For science, for the world – participating in the COVID-19 vaccine trial

Victoria Hernandez

October 13, 2020

It’s one thing to participate in a scientific study. But to participate in a vaccine trial for a virus in the middle of a pandemic around said virus? This is a once in a lifetime opportunity! I’ll be writing a series on my experience participating in a SARS-CoV-2 trial.

Since vaccines are one of CareSet’s specialty areas, I thought it was fitting to jump on the chance to see first-hand what the process of FDA approval is like from a patient’s perspective. So I decided to dedicate the next two years of my life to science.

COVID-19 Vaccine Trial Seeking Participants

When I first read that COVID-19 vaccine trials were set to come to Houston, I eagerly signed up to hopefully be a part of the trial. Within a few days, I received a phone call from a third-party who was collecting participants. I answered the same questions I submitted online, along with a few more. Toward the end of the call, I was promised a follow-up within a week.

A month later, someone from the organization reached out to me. We spoke on the phone and I answered more questions. As it turned out, one of the vaccine trials was filled up. But the other was still seeking more participants, and would I be interested? Absolutely!

Several days later, another call, more questions, and finally an appointment was booked.

COVID-19 Vaccine Trial – First Visit

A week later I drove 30 minutes to a clinic. Here is what happened next:

  • Interaction with person 1 – A front office person checked me in. It was a standard physician office visit interaction, plus a temperature check.
  • Interaction with person 2 – I followed another person into a room.
  • Interaction with person 3 – A person came into the room and asked the list of questions I’d previously answered. They also took a urine sample. Pregnancy meant disqualification from the study.
  • Interaction with person 4 – Another person came in, gave me a high-level summary of the study, and gave me a consent form, and HIPAA authorization form to read and sign. After some time for me to read, they came back and took the paperwork.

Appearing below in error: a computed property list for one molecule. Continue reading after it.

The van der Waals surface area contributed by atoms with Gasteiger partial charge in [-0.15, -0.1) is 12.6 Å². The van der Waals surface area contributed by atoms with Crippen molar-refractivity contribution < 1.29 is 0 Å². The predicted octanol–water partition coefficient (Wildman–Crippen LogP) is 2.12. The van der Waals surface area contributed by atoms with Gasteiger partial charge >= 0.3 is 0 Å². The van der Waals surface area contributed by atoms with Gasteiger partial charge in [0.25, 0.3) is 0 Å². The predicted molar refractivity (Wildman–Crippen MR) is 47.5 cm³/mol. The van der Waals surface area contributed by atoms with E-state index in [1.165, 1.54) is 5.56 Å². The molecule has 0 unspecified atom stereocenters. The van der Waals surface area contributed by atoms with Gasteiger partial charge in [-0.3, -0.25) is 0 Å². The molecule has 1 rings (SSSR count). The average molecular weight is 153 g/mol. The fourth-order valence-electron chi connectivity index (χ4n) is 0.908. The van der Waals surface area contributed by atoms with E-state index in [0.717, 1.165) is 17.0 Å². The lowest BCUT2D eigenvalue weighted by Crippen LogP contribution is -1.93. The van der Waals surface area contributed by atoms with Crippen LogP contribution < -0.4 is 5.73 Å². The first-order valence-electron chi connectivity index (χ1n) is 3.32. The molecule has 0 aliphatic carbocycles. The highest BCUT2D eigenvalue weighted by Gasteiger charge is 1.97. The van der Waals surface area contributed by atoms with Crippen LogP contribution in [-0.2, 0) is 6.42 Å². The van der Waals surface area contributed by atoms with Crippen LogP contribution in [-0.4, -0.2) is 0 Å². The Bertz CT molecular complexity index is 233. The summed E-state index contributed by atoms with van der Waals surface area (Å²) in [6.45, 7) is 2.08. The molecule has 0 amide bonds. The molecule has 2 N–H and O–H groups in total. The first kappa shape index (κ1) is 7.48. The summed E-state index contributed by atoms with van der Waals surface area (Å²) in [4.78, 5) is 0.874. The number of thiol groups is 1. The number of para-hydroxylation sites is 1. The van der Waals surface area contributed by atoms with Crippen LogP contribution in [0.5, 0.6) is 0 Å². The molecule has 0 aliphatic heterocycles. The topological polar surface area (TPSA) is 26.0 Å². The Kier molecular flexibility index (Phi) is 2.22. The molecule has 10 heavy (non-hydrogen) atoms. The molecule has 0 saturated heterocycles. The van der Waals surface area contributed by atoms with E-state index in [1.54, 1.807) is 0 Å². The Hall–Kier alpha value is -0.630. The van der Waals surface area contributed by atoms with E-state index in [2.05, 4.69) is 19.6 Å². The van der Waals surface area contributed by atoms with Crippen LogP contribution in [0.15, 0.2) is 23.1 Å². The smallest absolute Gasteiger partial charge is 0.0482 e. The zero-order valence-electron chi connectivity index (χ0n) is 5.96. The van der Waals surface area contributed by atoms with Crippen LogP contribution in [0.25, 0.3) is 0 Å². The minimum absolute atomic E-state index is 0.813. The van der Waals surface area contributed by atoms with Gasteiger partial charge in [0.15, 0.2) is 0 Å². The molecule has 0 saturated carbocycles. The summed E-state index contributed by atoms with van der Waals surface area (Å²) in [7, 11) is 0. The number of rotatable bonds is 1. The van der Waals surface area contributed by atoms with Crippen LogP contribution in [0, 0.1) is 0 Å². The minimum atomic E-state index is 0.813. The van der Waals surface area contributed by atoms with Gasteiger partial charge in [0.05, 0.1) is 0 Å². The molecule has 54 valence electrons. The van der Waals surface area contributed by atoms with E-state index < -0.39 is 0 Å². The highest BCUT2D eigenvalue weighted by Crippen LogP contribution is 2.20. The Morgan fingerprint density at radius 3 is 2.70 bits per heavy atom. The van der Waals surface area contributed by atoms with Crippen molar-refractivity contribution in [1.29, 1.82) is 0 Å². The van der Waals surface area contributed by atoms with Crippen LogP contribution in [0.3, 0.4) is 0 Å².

• Interaction with person 5 – A nurse practitioner came to check my pulse and to listen to my heart/lungs.
  • Interaction with person 6 – A nurse came in and took a blood sample. I was surprised at how many vials she filled, but after a quick Google search, I learned it was pretty standard.
  • Interaction with persons 7 & 8 – A person came in to give me the injection, along with someone who had a computer, taking notes of everything. Then I was told to stay there for the next 30 minutes to make sure I didn’t have an adverse reaction, and to be sure I felt okay.

    “Since vaccines are one of CareSet’s
    specialty areas, I thought it was fitting
    to jump on the chance to see first-hand
    what the process of FDA approval
    is like from a patient’s perspective.”
  • Interaction with person 9 – Someone else then came in and gave me the timeline of the trial, and was there to answer any questions I might have had. This person also gave me the gift card I would be compensated with and made sure I downloaded and understood the app to record my symptoms over the next several months.

They all wore masks, some also had a faceguard. The ones who actually poked and prodded me wore gloves.

Timeline for COVID-19 vaccine study

Maybe I received the vaccine, or maybe I received the placebo. It’s too early to tell right now. But I look forward to being a part of something so monumental, as Latines have hardly been considered during trials in the past. The FDA has actually encouraged “the enrollment of populations most affected by COVID-19, specifically racial and ethnic minorities.” In the meantime, if you have any questions about my experience, please feel free to reach out to me on Twitter.

You can read my update here.

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